Strategy and Structure at Boots the Chemists
Chandler’s Strategy and Structure centres on an intensive study of four United States multi-divisional companies that rapidly outpaced their competitors and established their pre-eminence in the period from the 1880s to the end of the First World War. Each was built by a super-salesman whose sense of market opportunity, combined with personality, stamina, and drive, created a huge new vertically integrated enterprise. The careers of these empire builders found a striking parallel, both as to chronology and entrepreneurial profile, in that of Jesse Boot (1849–1931), the creator of Boots the Chemists. From the inheritance of a small down-town herbalist’s shop in Nottingham, Boot outpaced his competitors to build the biggest and most successful chain of company chemists’ shops in Britain, supporting his principal interest in retailing with manufacturing, wholesaling and printing departments. The present-day Boots company, still based in Nottingham, can fairly be described as a multi-divisional corporation, but its pattern of development is so distinctly different from that of Chandler’s four giants that it deserves separate consideration as a case-study. The exercise is also worthwhile because of Chandler’s frank recognition that the massmechandising enterprises as a group warrant closer attention than he was able to devote to them.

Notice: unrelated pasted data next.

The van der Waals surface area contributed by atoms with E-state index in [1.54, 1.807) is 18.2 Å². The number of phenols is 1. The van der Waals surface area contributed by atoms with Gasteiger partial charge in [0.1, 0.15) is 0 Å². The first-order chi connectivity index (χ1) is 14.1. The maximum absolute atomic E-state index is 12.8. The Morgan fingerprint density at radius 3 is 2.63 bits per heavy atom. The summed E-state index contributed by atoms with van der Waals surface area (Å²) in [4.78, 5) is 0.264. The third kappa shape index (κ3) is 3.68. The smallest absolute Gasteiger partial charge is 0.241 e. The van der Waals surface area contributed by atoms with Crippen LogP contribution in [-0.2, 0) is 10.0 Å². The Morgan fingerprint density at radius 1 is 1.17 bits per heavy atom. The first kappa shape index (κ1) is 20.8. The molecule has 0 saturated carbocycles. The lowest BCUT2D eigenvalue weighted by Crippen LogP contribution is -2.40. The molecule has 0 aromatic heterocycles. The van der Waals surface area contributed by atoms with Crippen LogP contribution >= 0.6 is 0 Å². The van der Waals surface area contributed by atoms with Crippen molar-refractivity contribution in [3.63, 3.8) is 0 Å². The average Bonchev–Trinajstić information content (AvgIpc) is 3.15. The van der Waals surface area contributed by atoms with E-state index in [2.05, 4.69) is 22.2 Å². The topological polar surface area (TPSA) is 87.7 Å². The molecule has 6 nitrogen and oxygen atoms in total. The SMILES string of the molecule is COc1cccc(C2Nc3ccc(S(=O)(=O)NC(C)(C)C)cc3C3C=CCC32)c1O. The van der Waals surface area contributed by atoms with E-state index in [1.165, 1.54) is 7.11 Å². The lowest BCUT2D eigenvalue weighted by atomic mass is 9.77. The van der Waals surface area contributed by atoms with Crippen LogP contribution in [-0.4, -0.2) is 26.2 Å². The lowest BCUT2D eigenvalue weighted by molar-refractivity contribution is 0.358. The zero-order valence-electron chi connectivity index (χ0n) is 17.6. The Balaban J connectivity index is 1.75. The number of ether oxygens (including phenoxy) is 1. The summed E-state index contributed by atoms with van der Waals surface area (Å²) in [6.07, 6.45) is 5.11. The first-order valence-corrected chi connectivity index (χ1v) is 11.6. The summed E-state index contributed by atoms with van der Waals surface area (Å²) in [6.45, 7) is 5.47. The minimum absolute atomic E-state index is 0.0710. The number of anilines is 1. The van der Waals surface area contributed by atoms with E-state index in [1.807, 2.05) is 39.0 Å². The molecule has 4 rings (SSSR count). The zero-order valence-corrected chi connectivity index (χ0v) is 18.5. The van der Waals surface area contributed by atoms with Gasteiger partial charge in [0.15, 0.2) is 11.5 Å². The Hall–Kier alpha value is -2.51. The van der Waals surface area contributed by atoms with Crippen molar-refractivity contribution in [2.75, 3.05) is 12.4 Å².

KeywordsBusy Period Selling Organisation Personal Authority Retail Distribution Successful Chain
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